At this time you have the opportunity of setting yourself up for a good or even great college experience, so look at things from that perspective. Then you might (or might not) be able to decide whether you would rather be an engineer/scientist or write about inventions (and by the way, there is plenty of science involved in that). You might even (eventually) decide to forget about law school entirely, or major in something else entirely.
Good advice, dadofsam. My son was interested in patent law for a long time, but after 4 years of engineering and some great internships, had decided to hone his engineering skills via a masters degree for now. And maybe the MBA. Who knows, maybe law will come later. Or maybe not. But one thing is for certain: high school is absolutely too soon to "decide" on anything. The more you know, the more you realize that you know almost nothing!
Thank you for very excellent insight into IP law and specifically Patent Law. I'm currently in grad school taking an IP Law class and a Law of Marketing class where in both we are studying the black letter and case law of Patents, Trademarks, Copyrights, and Trade Secrets. I'm planning on applying to law school in the fall and I think IP law may be what I want to focus in. My question to you is what do you know about the opportunities for IP lawyers in fields other than Patent prosecution and patent law? What about IP lawyers who focus in the other three pillars of IP law? Do these people usually work in Biglaw?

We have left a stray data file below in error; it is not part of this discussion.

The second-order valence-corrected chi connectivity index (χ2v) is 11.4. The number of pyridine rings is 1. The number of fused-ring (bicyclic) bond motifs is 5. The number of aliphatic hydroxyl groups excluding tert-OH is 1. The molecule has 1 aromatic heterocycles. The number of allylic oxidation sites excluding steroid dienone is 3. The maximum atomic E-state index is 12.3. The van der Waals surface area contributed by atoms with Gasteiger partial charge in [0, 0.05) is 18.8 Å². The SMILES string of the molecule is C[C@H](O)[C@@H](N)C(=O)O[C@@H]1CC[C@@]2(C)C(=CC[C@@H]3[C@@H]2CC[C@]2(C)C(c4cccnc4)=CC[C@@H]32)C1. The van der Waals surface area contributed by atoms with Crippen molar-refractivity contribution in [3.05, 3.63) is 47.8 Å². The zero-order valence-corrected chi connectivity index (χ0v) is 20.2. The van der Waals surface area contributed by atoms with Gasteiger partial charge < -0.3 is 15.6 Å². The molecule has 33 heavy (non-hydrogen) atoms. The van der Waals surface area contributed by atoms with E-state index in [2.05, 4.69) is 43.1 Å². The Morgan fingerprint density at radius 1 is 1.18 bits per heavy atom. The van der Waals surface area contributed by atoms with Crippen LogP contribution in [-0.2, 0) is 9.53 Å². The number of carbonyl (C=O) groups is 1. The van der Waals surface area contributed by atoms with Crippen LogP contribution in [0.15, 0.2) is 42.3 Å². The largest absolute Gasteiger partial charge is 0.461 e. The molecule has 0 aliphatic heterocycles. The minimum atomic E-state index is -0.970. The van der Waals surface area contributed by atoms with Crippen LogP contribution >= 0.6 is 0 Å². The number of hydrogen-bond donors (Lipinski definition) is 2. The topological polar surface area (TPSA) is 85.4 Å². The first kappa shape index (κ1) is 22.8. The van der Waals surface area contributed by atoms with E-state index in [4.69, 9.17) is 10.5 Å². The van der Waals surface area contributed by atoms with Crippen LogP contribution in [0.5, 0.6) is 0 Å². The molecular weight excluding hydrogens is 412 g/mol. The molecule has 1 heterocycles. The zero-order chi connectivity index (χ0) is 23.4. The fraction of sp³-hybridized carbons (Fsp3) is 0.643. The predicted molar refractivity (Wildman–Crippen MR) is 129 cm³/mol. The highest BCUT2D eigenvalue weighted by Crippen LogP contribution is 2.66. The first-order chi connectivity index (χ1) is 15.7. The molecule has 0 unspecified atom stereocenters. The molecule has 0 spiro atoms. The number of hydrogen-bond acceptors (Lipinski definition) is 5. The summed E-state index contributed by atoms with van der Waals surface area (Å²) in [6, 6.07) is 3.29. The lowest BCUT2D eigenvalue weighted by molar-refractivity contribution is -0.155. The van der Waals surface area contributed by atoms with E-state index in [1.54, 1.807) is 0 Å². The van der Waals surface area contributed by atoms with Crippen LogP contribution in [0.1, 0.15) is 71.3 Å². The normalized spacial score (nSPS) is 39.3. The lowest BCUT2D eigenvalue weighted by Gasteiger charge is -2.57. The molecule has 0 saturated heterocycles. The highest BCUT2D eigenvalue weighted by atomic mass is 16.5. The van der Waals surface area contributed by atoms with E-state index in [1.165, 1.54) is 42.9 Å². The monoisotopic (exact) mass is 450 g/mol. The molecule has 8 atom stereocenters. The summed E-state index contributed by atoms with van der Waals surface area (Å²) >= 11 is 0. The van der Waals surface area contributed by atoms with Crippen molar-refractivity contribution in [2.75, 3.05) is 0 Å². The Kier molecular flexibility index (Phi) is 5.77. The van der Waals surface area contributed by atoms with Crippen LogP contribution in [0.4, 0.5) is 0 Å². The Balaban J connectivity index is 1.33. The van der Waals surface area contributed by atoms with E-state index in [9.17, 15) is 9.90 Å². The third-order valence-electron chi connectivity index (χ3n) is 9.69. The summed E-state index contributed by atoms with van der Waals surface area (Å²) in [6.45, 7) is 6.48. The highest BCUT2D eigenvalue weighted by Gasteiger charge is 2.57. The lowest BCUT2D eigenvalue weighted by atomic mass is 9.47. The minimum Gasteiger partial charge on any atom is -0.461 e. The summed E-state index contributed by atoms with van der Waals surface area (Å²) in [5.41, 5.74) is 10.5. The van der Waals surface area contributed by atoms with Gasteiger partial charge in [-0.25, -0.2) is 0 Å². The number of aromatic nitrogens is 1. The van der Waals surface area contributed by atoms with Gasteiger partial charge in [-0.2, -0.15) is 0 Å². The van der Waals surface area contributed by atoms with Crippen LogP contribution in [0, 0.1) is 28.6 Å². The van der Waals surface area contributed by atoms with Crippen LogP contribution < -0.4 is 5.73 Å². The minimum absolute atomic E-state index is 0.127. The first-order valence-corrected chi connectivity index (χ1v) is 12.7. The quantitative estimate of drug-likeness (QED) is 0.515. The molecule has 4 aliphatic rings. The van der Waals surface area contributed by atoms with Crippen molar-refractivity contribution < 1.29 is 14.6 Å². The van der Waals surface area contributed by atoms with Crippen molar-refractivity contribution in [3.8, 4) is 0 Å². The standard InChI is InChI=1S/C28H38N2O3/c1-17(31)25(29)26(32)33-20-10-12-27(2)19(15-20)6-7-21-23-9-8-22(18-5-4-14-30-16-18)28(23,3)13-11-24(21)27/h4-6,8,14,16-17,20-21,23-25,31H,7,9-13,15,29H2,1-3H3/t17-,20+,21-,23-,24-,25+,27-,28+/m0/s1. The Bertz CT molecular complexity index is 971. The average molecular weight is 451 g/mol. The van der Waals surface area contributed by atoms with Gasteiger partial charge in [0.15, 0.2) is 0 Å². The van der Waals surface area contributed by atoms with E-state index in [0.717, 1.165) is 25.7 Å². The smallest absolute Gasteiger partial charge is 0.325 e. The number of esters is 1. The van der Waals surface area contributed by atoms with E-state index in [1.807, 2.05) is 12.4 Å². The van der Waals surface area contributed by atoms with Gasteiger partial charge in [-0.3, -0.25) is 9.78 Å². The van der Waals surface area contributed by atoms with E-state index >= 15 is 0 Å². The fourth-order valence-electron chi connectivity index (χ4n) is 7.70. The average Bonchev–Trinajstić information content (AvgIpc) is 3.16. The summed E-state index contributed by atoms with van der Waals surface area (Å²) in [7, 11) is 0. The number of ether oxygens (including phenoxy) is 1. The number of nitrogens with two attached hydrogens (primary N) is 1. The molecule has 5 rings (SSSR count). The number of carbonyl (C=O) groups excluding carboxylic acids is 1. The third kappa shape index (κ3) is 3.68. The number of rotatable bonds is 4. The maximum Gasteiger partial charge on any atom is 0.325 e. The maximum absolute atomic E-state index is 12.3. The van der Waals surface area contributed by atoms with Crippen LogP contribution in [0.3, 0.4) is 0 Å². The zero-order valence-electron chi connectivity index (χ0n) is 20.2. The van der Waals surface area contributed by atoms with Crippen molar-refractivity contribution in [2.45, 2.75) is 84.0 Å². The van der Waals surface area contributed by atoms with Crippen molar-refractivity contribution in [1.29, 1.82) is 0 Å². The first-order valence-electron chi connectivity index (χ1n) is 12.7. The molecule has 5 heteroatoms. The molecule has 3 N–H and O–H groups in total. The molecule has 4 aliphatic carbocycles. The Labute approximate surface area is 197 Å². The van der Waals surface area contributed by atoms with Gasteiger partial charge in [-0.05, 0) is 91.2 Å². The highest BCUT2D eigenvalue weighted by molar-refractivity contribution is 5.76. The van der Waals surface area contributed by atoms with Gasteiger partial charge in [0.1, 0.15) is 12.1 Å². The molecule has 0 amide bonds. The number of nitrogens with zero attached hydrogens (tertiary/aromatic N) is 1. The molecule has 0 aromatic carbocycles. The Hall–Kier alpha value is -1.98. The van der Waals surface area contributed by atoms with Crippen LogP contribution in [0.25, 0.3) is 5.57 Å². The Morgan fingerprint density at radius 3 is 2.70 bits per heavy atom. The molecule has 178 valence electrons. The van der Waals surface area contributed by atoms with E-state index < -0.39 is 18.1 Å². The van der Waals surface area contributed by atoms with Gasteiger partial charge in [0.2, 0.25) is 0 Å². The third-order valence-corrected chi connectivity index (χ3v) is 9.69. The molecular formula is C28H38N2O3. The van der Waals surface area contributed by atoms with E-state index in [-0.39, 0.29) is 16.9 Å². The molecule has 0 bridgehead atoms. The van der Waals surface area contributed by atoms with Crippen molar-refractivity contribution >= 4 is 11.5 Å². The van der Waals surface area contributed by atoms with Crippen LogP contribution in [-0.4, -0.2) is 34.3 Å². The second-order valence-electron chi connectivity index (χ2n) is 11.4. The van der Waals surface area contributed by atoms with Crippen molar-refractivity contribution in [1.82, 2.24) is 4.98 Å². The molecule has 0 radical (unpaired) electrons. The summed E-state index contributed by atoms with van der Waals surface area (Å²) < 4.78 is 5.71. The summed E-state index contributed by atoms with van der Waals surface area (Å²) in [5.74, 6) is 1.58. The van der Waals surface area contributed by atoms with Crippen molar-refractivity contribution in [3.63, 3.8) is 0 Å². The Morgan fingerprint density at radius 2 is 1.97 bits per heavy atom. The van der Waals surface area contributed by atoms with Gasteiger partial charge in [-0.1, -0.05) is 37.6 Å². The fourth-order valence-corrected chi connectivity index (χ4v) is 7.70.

Also, to add...What is the market like for IP lawyers (non-Patent Lawyers) like these days? Is the workload/demand at the moment really high?
Ozmaweez7: There is an increasing demand for IP litigation attorneys at this time. for trademark attorneys the demand remains generally stable over the years; that is, there is always a demand for a certain number of new attorneys, mainly in law firms (both general practice and IP specialist). It doesn't increase dramatically with new technologies nor decrease dramatically with bubble-bursting in those same technologies. Right now there is an increased interest by companies in dealing with counterfeit products and new ways of operating via the Internet that lead to trademark issues.